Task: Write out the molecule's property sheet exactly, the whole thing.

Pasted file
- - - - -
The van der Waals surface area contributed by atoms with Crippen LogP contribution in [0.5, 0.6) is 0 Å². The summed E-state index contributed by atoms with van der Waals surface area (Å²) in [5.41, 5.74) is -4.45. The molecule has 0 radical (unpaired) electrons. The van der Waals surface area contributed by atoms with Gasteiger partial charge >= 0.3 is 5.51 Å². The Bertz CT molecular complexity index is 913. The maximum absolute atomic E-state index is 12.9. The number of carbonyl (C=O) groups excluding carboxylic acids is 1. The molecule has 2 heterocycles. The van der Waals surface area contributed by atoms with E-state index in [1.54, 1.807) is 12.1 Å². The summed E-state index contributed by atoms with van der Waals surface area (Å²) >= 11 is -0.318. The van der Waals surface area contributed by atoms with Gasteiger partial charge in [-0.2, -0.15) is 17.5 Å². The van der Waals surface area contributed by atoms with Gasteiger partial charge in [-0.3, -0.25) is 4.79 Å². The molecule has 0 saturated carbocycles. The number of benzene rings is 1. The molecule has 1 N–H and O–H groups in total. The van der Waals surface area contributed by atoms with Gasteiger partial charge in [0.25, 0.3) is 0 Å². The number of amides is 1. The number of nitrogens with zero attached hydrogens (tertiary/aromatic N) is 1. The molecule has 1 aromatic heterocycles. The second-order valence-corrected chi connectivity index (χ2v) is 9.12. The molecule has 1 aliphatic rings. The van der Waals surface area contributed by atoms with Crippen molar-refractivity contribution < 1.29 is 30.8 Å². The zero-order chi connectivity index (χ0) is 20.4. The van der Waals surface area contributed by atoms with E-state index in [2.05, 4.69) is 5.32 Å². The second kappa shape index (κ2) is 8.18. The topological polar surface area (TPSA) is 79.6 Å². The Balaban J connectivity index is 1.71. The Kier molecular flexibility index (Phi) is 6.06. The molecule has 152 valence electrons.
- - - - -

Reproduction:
The van der Waals surface area contributed by atoms with Crippen LogP contribution in [0.5, 0.6) is 0 Å². The summed E-state index contributed by atoms with van der Waals surface area (Å²) in [5.41, 5.74) is -4.45. The molecule has 0 radical (unpaired) electrons. The van der Waals surface area contributed by atoms with Gasteiger partial charge >= 0.3 is 5.51 Å². The Bertz CT molecular complexity index is 913. The maximum absolute atomic E-state index is 12.9. The number of carbonyl (C=O) groups excluding carboxylic acids is 1. The molecule has 2 heterocycles. The van der Waals surface area contributed by atoms with E-state index in [1.54, 1.807) is 12.1 Å². The summed E-state index contributed by atoms with van der Waals surface area (Å²) >= 11 is -0.318. The van der Waals surface area contributed by atoms with Gasteiger partial charge in [-0.2, -0.15) is 17.5 Å². The van der Waals surface area contributed by atoms with Gasteiger partial charge in [-0.3, -0.25) is 4.79 Å². The molecule has 0 saturated carbocycles. The number of benzene rings is 1. The molecule has 1 N–H and O–H groups in total. The van der Waals surface area contributed by atoms with Gasteiger partial charge in [0.25, 0.3) is 0 Å². The number of amides is 1. The number of nitrogens with zero attached hydrogens (tertiary/aromatic N) is 1. The molecule has 1 aromatic heterocycles. The second-order valence-corrected chi connectivity index (χ2v) is 9.12. The molecule has 1 aliphatic rings. The van der Waals surface area contributed by atoms with Crippen molar-refractivity contribution < 1.29 is 30.8 Å². The zero-order chi connectivity index (χ0) is 20.4. The van der Waals surface area contributed by atoms with E-state index in [2.05, 4.69) is 5.32 Å². The second kappa shape index (κ2) is 8.18. The topological polar surface area (TPSA) is 79.6 Å². The Balaban J connectivity index is 1.71. The Kier molecular flexibility index (Phi) is 6.06. The molecule has 152 valence electrons.